7-10 Firmness
(‘Firm’ to ‘Extra Firm’)
Price Most Expensive Affordable Most Affordable
Durability Poor to Fair Fair to Good Good to Very Good
Pain/Pressure Relief Poor to Fair Good to Very Good Poor to Fair
Smell Poor to Fair Fair to Good Good to Very Good
Temperature Neutrality Poor to Fair Fair to Good Good to Very Good
Sex Fair to Good Good to Very Good Good to Very Good
Ease of Moving/Maintaining Poor to Fair Fair to Good Good to Very Good

Firmness and Pillow Loft

Pillows play an important role in mattress firmness preferences. Pillow loft, or pillow thickness, can greatly affect the feel of a mattress. The thickness of a pillow is measured using the term ‘loft’. Low-loft pillows measure less than three inches thick, medium-loft pillows measure three to five inches thick, and high-loft pillows measure more than five inches thick. A good rule-of-thumb when choosing pillows for a mattress: the lower the firmness setting, the lower the pillow loft.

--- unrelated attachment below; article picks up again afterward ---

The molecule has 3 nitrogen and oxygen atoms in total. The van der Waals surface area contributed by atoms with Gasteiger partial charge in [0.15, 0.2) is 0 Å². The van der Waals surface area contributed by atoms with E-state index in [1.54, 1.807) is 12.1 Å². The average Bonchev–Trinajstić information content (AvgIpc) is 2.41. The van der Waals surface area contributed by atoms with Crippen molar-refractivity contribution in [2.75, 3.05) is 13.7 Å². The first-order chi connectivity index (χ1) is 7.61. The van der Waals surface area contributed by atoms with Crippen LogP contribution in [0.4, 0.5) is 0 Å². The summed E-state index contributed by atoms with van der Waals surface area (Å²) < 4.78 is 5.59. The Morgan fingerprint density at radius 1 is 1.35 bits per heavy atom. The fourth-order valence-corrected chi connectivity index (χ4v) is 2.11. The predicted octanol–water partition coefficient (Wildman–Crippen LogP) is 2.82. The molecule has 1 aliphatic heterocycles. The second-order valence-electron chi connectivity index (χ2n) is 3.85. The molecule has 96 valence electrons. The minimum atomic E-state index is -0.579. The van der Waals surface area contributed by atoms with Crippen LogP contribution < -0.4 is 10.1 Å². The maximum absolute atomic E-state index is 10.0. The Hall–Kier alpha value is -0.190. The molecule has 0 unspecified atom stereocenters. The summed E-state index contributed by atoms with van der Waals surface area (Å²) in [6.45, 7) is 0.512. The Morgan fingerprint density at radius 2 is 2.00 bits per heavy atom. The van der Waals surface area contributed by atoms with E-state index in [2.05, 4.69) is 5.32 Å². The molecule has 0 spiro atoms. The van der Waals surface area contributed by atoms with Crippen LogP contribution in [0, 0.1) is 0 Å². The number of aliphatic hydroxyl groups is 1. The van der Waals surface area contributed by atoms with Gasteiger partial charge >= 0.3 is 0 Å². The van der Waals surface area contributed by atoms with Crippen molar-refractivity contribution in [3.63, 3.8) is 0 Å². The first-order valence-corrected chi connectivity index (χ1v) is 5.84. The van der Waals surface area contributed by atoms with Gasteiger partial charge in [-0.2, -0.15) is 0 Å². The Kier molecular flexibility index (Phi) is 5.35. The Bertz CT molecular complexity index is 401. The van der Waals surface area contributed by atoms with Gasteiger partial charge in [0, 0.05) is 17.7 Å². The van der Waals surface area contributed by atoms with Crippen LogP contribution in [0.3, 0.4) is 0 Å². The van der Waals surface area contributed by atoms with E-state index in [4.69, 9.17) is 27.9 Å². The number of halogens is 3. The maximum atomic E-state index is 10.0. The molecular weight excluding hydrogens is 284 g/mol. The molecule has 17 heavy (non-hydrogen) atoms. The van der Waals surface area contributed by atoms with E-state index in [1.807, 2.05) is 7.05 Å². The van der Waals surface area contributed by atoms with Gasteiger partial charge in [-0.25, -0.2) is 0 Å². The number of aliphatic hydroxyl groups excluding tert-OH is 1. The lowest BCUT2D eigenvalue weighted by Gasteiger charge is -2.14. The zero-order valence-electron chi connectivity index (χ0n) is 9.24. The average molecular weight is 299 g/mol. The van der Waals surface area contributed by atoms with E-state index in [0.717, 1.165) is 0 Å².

The table below features a detailed breakdown of the optimal pillow loft for different firmness settings:

Firmness Setting Low-loft Pillow Rating Mid-loft Pillow Rating High-loft Pillow Rating
1-3
(‘Extra Soft’ to ‘Soft’)
Very Good Fair to Good Poor
4-6
(‘Medium Soft’, ‘Medium,’ and ‘Medium Firm’)
Fair to Good Very Good Fair to Good
7-10
(‘Firm’ to ‘Extra Firm’)
Poor Fair to Good Very Good

Buying Tips

Many mattress manufacturers list a firmness setting with different models. If this information is not available online for a particular model and you are unable to test out the mattress in person, we strongly recommend reaching out to that company’s customer service division to inquire about its firmness level.